Exercise

   Exercise 5.5
       Define the set subtraction relation
        set_difference( Set1, Set2, SetDifference)
        where all the three set are represented as lists.
        For example:
        set_difference([a,b,c,d],[b,d,e,f], [a,c])




                                                            24
5.4 Problems with cut and negation

   The advantages of ‘cut’:

       With cut we can often improve the efficiency of
        the program.

       Using cut we can specify mutually exclusive rules.
        So we can express rules of the form:

        if condition P then conclusion Q,
        otherwise conclusion R

        In this way, cut enhances the expressive power
        of the language.
                                                          25
5.4 Problems with cut and negation
   Disadvantages:
       In the programs with cuts, a change in the order
        of clauses may affect the declarative meaning.
        This means that we can get different results.
       For example:
        p :- a, b.
        p :- c.
        The declarative meaning of this program is:
            p <==> (a & b) V c
        Let us now insert a cut:
        p :- a, !, b.
        p :- c.
        The declarative meaning is:
            p <==> (a & b) V (~a & c)
                                                       26
5.4 Problems with cut and negation
     If we swap the clauses:
      p :- c.
      p :- a, !, b.
      The declarative meaning of this program is:
          p <==> c V (a & b)

     The important point is that when we use the cut
      facility we have to pay more attention to the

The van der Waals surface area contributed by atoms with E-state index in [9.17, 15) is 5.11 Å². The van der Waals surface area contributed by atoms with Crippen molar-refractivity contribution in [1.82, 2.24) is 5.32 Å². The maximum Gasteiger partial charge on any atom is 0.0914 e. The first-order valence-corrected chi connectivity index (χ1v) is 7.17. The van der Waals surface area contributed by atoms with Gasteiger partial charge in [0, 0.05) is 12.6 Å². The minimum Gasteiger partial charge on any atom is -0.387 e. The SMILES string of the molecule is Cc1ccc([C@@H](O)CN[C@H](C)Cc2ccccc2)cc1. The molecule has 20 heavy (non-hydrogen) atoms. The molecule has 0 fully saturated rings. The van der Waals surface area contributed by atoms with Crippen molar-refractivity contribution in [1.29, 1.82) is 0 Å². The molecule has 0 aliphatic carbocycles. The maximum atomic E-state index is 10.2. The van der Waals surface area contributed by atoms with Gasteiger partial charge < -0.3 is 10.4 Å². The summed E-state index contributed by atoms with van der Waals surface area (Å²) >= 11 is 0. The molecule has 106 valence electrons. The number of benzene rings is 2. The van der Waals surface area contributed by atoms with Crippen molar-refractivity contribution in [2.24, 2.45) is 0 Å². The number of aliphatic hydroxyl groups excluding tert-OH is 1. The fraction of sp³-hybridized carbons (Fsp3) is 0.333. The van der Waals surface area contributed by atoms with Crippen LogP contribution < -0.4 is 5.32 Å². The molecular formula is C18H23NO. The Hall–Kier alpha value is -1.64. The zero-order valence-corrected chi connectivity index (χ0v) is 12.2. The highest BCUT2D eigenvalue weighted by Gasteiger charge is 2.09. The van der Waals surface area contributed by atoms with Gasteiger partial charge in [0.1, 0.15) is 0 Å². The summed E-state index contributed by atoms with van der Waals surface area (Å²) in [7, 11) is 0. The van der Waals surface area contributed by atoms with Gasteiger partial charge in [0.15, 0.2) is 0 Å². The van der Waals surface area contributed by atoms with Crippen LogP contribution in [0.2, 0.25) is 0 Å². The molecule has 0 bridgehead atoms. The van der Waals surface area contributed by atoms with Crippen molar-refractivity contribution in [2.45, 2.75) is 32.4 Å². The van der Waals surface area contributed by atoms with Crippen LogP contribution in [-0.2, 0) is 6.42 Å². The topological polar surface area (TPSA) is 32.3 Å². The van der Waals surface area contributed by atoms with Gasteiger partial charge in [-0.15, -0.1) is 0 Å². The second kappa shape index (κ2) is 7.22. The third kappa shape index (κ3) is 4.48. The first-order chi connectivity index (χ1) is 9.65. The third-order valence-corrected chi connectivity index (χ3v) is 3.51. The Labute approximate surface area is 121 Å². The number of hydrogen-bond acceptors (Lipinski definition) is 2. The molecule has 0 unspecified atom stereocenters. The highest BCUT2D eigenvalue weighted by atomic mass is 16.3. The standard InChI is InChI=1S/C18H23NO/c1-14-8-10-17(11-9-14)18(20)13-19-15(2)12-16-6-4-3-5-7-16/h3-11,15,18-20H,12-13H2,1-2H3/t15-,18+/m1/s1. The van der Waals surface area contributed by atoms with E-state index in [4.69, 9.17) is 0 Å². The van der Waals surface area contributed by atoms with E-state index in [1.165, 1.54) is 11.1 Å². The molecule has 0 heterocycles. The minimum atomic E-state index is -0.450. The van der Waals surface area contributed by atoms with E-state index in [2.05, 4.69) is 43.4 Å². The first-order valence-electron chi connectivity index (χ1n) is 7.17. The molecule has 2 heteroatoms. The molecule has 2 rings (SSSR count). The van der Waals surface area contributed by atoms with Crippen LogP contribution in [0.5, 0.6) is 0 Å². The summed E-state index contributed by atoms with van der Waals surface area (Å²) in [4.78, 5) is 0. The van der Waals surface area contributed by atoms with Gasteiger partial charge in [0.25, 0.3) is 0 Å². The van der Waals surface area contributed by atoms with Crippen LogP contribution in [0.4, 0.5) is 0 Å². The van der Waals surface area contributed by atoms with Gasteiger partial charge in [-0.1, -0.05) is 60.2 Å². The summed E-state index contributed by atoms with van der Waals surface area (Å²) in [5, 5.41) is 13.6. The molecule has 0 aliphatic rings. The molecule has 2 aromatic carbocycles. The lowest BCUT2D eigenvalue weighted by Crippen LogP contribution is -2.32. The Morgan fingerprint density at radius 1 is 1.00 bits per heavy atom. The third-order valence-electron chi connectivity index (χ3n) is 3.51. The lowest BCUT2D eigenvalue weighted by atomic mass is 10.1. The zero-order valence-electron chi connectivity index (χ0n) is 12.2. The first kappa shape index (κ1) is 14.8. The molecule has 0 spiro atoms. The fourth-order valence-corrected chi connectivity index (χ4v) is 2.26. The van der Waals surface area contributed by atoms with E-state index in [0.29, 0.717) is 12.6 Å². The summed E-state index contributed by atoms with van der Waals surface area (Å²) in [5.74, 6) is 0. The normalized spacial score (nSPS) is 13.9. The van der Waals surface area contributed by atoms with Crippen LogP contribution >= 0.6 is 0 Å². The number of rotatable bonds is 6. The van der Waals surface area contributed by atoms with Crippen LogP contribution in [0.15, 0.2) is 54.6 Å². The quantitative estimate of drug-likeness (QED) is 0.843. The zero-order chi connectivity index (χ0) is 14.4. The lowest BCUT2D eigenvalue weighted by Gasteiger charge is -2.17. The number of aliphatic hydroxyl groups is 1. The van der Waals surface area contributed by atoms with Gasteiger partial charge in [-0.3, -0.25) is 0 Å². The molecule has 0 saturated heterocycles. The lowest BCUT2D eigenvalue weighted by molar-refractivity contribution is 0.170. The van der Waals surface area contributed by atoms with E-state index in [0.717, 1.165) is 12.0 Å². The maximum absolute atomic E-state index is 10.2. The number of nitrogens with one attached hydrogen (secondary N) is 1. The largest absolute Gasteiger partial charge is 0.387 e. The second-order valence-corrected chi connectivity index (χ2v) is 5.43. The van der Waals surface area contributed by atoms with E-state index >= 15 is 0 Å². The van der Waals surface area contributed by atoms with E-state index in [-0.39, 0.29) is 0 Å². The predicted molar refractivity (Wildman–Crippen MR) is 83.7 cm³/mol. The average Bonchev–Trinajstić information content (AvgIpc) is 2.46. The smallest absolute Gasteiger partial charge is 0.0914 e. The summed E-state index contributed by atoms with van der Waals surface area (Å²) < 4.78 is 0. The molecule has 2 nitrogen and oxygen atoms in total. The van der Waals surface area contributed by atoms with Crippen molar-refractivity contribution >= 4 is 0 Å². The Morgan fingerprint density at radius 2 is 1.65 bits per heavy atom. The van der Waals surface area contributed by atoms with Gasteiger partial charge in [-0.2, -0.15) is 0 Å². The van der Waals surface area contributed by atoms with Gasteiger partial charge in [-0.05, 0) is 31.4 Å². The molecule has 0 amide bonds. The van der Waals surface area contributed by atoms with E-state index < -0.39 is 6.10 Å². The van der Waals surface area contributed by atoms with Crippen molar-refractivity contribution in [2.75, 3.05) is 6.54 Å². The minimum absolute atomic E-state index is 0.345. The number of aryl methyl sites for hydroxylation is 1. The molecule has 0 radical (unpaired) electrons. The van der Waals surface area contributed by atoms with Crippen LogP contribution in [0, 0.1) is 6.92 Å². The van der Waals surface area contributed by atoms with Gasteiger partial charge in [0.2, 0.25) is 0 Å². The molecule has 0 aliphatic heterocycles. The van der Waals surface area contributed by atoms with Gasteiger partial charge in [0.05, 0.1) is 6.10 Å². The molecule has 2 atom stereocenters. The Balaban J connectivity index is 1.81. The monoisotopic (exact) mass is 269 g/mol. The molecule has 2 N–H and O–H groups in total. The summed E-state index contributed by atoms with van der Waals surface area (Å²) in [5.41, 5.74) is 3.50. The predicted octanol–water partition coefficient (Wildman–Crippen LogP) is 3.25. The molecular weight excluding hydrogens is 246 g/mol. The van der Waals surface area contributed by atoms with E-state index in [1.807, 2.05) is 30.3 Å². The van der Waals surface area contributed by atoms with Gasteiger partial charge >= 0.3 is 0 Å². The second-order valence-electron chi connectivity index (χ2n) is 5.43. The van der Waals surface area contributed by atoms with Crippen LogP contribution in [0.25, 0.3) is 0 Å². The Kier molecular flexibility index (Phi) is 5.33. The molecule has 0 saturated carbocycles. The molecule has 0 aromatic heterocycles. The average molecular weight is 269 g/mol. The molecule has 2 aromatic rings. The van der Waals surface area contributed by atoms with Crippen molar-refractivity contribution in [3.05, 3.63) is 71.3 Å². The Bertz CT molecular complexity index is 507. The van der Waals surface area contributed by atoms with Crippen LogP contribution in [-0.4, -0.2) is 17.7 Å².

procedural aspects.

     This additional difficulty increases the probability
      of a programming error.


                                                         27
5.4 Problems with cut and negation
   Cuts:
       Green cuts: the cuts had no effect on the
        declarative meaning
       Red cuts: the cuts that do affect the declarative
        meaning.
       Red cuts are the ones that make programs hard
        to understand, and they should be used with
        special care.
       Cut is often used in combination with a special
        goal, fail.
       For reasons of clarity we will prefer to use not
        instead of the cut-fail combination, because the
        negation is clearer than the cut-fail combination.

                                                         28
5.4 Problems with cut and negation
   The problems of not:
       If we ask Prolog:
        ?- not human( mary).
        Prolog will probably answer ‘yes’.

       What Prolog means is:
            There are not enough information in the
             program to prove that Mary is human.

       When we do not explicitly enter the clause
        human( mary).
        into our program, we do not mean to imply that
        Mary is not human.
                                                         29
5.4 Problems with cut and negation
   Another example:
        good_standard( wangsteak).
        good_standard( tasty).
        expensive(wangsteak).
        reasonable( Restaurant) :-
            not expensive( Restaurant).

       If we ask
        ?- good_standard( X), reasonable( X).
        Prolog will answer:
        X = tasty.